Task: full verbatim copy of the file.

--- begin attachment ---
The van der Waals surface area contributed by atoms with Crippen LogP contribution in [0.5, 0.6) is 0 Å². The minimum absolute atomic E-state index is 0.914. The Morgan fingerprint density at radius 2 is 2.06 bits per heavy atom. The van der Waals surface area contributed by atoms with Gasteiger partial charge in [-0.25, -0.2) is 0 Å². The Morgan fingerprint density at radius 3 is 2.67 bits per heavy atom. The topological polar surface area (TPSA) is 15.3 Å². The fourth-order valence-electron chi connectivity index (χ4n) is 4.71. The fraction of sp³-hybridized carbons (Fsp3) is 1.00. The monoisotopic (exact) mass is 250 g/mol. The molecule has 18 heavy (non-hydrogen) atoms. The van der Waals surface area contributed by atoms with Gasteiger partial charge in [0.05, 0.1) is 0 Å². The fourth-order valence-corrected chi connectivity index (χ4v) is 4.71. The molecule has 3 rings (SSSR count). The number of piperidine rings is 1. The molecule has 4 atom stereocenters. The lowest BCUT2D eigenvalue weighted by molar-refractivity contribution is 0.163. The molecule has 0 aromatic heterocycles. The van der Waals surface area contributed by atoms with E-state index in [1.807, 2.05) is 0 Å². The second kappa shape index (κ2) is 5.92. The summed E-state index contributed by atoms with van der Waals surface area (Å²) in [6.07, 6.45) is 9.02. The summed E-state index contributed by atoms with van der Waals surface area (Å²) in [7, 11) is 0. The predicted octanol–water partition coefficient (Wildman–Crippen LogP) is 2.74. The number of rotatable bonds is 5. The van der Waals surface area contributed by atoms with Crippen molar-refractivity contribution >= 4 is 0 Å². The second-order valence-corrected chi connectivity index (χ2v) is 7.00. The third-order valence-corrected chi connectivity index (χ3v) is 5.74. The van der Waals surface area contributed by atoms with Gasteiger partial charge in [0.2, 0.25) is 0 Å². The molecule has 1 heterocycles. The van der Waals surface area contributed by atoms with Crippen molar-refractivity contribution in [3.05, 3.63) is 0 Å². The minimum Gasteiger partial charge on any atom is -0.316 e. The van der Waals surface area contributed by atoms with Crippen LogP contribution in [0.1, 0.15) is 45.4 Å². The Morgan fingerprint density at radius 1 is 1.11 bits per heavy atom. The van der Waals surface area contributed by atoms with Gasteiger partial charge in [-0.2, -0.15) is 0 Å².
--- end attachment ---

The van der Waals surface area contributed by atoms with Crippen LogP contribution in [0.5, 0.6) is 0 Å². The minimum absolute atomic E-state index is 0.914. The Morgan fingerprint density at radius 2 is 2.06 bits per heavy atom. The van der Waals surface area contributed by atoms with Gasteiger partial charge in [-0.25, -0.2) is 0 Å². The Morgan fingerprint density at radius 3 is 2.67 bits per heavy atom. The topological polar surface area (TPSA) is 15.3 Å². The fourth-order valence-electron chi connectivity index (χ4n) is 4.71. The fraction of sp³-hybridized carbons (Fsp3) is 1.00. The monoisotopic (exact) mass is 250 g/mol. The molecule has 18 heavy (non-hydrogen) atoms. The van der Waals surface area contributed by atoms with Gasteiger partial charge in [0.05, 0.1) is 0 Å². The fourth-order valence-corrected chi connectivity index (χ4v) is 4.71. The molecule has 3 rings (SSSR count). The number of piperidine rings is 1. The molecule has 4 atom stereocenters. The lowest BCUT2D eigenvalue weighted by molar-refractivity contribution is 0.163. The molecule has 0 aromatic heterocycles. The van der Waals surface area contributed by atoms with E-state index in [1.807, 2.05) is 0 Å². The second kappa shape index (κ2) is 5.92. The summed E-state index contributed by atoms with van der Waals surface area (Å²) in [6.07, 6.45) is 9.02. The summed E-state index contributed by atoms with van der Waals surface area (Å²) in [7, 11) is 0. The predicted octanol–water partition coefficient (Wildman–Crippen LogP) is 2.74. The number of rotatable bonds is 5. The van der Waals surface area contributed by atoms with Crippen molar-refractivity contribution >= 4 is 0 Å². The second-order valence-corrected chi connectivity index (χ2v) is 7.00. The third-order valence-corrected chi connectivity index (χ3v) is 5.74. The van der Waals surface area contributed by atoms with Gasteiger partial charge in [0.2, 0.25) is 0 Å². The molecule has 1 heterocycles. The van der Waals surface area contributed by atoms with Crippen molar-refractivity contribution in [3.05, 3.63) is 0 Å². The minimum Gasteiger partial charge on any atom is -0.316 e. The van der Waals surface area contributed by atoms with Crippen LogP contribution in [0.1, 0.15) is 45.4 Å². The Morgan fingerprint density at radius 1 is 1.11 bits per heavy atom. The van der Waals surface area contributed by atoms with Gasteiger partial charge in [-0.2, -0.15) is 0 Å².